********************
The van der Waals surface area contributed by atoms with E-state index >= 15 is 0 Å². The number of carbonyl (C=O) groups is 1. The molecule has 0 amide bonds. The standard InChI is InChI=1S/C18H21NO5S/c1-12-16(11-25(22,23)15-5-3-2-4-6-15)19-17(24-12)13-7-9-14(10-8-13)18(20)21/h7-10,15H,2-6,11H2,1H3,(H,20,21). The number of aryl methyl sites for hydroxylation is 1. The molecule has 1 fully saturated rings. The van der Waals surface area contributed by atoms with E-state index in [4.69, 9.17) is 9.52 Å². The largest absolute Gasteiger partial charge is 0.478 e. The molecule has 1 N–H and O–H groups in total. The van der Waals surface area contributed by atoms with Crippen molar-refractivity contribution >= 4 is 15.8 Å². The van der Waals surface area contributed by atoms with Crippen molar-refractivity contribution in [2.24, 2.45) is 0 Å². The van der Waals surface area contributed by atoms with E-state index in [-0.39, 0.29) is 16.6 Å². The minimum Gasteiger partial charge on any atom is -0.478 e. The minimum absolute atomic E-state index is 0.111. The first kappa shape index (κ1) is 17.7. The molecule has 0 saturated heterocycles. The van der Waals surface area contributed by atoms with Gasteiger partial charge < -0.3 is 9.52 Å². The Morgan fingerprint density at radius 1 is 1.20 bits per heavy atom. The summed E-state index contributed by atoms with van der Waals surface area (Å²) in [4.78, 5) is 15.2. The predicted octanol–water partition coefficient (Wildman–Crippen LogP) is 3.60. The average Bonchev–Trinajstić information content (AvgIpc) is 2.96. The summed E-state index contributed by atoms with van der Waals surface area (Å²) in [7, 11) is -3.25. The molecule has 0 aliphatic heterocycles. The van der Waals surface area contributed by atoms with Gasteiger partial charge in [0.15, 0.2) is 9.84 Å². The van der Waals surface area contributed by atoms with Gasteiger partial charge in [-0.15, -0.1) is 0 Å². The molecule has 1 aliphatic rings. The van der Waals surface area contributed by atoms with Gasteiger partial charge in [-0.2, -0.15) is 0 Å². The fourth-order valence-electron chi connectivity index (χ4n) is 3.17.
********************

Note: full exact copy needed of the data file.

The van der Waals surface area contributed by atoms with E-state index >= 15 is 0 Å². The number of carbonyl (C=O) groups is 1. The molecule has 0 amide bonds. The standard InChI is InChI=1S/C18H21NO5S/c1-12-16(11-25(22,23)15-5-3-2-4-6-15)19-17(24-12)13-7-9-14(10-8-13)18(20)21/h7-10,15H,2-6,11H2,1H3,(H,20,21). The number of aryl methyl sites for hydroxylation is 1. The molecule has 1 fully saturated rings. The van der Waals surface area contributed by atoms with E-state index in [4.69, 9.17) is 9.52 Å². The largest absolute Gasteiger partial charge is 0.478 e. The molecule has 1 N–H and O–H groups in total. The van der Waals surface area contributed by atoms with Crippen molar-refractivity contribution >= 4 is 15.8 Å². The van der Waals surface area contributed by atoms with Crippen molar-refractivity contribution in [2.24, 2.45) is 0 Å². The van der Waals surface area contributed by atoms with E-state index in [-0.39, 0.29) is 16.6 Å². The minimum Gasteiger partial charge on any atom is -0.478 e. The minimum absolute atomic E-state index is 0.111. The first kappa shape index (κ1) is 17.7. The molecule has 0 saturated heterocycles. The van der Waals surface area contributed by atoms with Gasteiger partial charge < -0.3 is 9.52 Å². The Morgan fingerprint density at radius 1 is 1.20 bits per heavy atom. The summed E-state index contributed by atoms with van der Waals surface area (Å²) in [4.78, 5) is 15.2. The predicted octanol–water partition coefficient (Wildman–Crippen LogP) is 3.60. The average Bonchev–Trinajstić information content (AvgIpc) is 2.96. The summed E-state index contributed by atoms with van der Waals surface area (Å²) in [7, 11) is -3.25. The molecule has 0 aliphatic heterocycles. The van der Waals surface area contributed by atoms with Gasteiger partial charge in [0.15, 0.2) is 9.84 Å². The van der Waals surface area contributed by atoms with Gasteiger partial charge in [-0.15, -0.1) is 0 Å². The molecule has 1 aliphatic rings. The van der Waals surface area contributed by atoms with Gasteiger partial charge in [-0.2, -0.15) is 0 Å². The fourth-order valence-electron chi connectivity index (χ4n) is 3.17.